Don't put your bicycle helmet in a dishwasher!
Summary: Dishwashers damage bike helmets. Clean your helmet as recommended by the manufacturer, or just use mild soap
We have a page up on safe ways to clean your helmet
But parents who are in a hurry sometimes dump the kids' helmets in a dishwasher. We don't recommend that.
We washed a selection of helmets in two dishwashers. We used the top rack in the one with an exposed heating coil.
The results were not good. Some helmets were ruined:
On first wash in a Bosch without exposed heating coil, the helmets were not damaged much. On subsequent washes, labels
disappeared and fitting foam began to disintegrate. In the exposed heating coil dishwasher, taped on shells came loose
and even separated. Glued-on shells warped around the edges. Only the inmolded helmets had no visible damage.
- Exposed heating coils can catch helmets on fire if the helmet or straps touch them.
- As labels washed off, they left sticky adhesive patches capable of pulling out hair.
- Surfaces degraded, and glossy helmets became faded and matte. You would probably not want to wear one.
- Some liner foam got fuzzy on the surface.
- Some buckles, visors and stabilizers oxidized and got a white film on their surface.
- When they dried, deteriorating foam pads spread tiny specks of sticky black everywhere.
Some helmets were still in good shape on the outside at the end of the washings:
Labels are important
The stickers inside a helmet are important. Washing labels out of a helmet means you or the
next user will have not know what standard the manufacturer has certified that the helmet meets. That means you can't
verify the helmet's age or if a more recent standard ensures better performance. It also prevents identifying a recalled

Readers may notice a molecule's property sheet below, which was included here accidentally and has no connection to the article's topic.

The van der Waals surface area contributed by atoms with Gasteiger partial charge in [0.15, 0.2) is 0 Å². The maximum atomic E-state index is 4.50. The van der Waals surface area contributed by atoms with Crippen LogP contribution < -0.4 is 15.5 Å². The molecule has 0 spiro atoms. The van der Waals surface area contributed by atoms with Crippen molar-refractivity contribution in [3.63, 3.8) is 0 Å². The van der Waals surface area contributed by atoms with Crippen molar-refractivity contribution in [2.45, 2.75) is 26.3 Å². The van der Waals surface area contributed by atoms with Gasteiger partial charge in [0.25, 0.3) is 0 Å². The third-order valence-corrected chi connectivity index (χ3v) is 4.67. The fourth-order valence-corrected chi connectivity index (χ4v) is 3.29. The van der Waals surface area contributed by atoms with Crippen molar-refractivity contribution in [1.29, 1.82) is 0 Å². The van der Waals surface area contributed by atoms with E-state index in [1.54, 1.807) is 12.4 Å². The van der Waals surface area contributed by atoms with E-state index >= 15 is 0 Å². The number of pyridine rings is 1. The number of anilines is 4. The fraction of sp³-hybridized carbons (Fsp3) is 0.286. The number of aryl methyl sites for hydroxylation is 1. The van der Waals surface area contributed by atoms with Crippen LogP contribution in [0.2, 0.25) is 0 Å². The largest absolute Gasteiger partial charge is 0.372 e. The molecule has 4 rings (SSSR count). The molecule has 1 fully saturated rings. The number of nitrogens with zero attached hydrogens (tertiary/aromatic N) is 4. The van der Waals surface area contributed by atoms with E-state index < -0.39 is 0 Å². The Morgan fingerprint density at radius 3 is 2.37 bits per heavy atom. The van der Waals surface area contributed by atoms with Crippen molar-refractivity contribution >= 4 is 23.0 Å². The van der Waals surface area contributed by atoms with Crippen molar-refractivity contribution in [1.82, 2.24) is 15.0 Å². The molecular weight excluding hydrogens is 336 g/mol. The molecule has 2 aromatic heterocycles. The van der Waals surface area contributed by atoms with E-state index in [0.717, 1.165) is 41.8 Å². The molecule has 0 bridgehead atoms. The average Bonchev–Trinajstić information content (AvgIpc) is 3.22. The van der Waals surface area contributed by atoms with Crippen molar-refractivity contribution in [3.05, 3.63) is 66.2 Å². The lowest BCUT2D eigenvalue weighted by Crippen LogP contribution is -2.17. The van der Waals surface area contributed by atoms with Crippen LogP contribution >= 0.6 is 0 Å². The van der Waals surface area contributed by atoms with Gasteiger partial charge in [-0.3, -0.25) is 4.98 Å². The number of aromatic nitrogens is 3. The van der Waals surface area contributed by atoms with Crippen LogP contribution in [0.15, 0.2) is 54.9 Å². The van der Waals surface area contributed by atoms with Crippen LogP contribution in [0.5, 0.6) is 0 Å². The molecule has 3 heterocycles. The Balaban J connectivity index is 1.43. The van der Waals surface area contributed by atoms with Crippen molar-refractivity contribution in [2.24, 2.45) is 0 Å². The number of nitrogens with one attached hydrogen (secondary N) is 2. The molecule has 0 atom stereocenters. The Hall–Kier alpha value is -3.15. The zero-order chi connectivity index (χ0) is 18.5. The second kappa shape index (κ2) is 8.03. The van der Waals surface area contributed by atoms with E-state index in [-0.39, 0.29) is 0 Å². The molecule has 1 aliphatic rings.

helmet to return.
After the washing treatments were finished BHSI shipped some of the helmets with apparent
degradation to the accredited independent testing laboratory at Southern Impact Research Center to determine if the
washings affected the helmets' performance. The lab tested the straps, then impact performance with impacts on the flat
anvil at 6.2 m/s, corresponding to the flat anvil drop of the CPSC bicycle helmet standard.
The lab test results showed that even the most apparently affected helmets still met the basic flat anvil impact
requirement of the CPSC impact standard. That included models with taped-on and glued-on shells that had warped or even
detached. The Giro model had identical performance to earlier testing of unwashed samples.
Dishwashers ruin helmets, with only water spray and heat. A washing machine tumbles or agitates
the laundry, and is so likely to damage a helmet's impact performance that we will not even test with one. Microwaves
will melt the foam and plastic shell. Hand cleaning with mild soap
takes only a few minutes and will not damage
Never put your helmet in a washing machine, dryer, microwave or dishwasher to clean it!
We have a detailed writeup
with more photos.